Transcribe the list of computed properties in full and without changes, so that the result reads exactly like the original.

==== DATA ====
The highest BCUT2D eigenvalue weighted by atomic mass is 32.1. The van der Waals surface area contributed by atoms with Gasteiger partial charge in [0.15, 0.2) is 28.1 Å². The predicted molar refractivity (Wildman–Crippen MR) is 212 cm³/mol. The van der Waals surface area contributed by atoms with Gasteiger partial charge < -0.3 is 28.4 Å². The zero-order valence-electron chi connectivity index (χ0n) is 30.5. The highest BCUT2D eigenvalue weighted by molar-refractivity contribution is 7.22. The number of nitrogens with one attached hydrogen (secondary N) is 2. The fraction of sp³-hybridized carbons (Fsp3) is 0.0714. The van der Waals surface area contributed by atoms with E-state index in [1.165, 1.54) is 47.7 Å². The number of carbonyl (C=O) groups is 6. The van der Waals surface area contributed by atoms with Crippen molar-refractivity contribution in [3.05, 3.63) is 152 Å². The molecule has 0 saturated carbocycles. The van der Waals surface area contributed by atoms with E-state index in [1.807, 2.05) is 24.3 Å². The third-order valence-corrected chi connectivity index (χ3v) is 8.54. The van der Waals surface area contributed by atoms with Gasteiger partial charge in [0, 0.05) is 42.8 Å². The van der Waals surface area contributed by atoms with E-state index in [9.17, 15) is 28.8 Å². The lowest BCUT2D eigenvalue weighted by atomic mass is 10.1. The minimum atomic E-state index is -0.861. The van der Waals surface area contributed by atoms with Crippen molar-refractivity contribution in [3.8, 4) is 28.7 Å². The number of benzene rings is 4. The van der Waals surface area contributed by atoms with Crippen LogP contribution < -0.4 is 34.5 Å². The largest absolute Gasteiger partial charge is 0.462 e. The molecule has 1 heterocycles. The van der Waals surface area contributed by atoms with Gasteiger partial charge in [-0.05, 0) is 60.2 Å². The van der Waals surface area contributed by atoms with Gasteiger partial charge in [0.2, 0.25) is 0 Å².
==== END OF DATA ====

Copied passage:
The highest BCUT2D eigenvalue weighted by atomic mass is 32.1. The van der Waals surface area contributed by atoms with Gasteiger partial charge in [0.15, 0.2) is 28.1 Å². The predicted molar refractivity (Wildman–Crippen MR) is 212 cm³/mol. The van der Waals surface area contributed by atoms with Gasteiger partial charge < -0.3 is 28.4 Å². The zero-order valence-electron chi connectivity index (χ0n) is 30.5. The highest BCUT2D eigenvalue weighted by molar-refractivity contribution is 7.22. The number of nitrogens with one attached hydrogen (secondary N) is 2. The fraction of sp³-hybridized carbons (Fsp3) is 0.0714. The van der Waals surface area contributed by atoms with E-state index in [1.165, 1.54) is 47.7 Å². The number of carbonyl (C=O) groups is 6. The van der Waals surface area contributed by atoms with Crippen molar-refractivity contribution in [3.05, 3.63) is 152 Å². The molecule has 0 saturated carbocycles. The van der Waals surface area contributed by atoms with E-state index in [1.807, 2.05) is 24.3 Å². The third-order valence-corrected chi connectivity index (χ3v) is 8.54. The van der Waals surface area contributed by atoms with Gasteiger partial charge in [0, 0.05) is 42.8 Å². The van der Waals surface area contributed by atoms with E-state index in [9.17, 15) is 28.8 Å². The lowest BCUT2D eigenvalue weighted by atomic mass is 10.1. The minimum atomic E-state index is -0.861. The van der Waals surface area contributed by atoms with Crippen molar-refractivity contribution in [3.8, 4) is 28.7 Å². The number of benzene rings is 4. The van der Waals surface area contributed by atoms with Crippen LogP contribution < -0.4 is 34.5 Å². The largest absolute Gasteiger partial charge is 0.462 e. The molecule has 1 heterocycles. The van der Waals surface area contributed by atoms with Gasteiger partial charge in [-0.05, 0) is 60.2 Å². The van der Waals surface area contributed by atoms with Gasteiger partial charge in [0.2, 0.25) is 0 Å².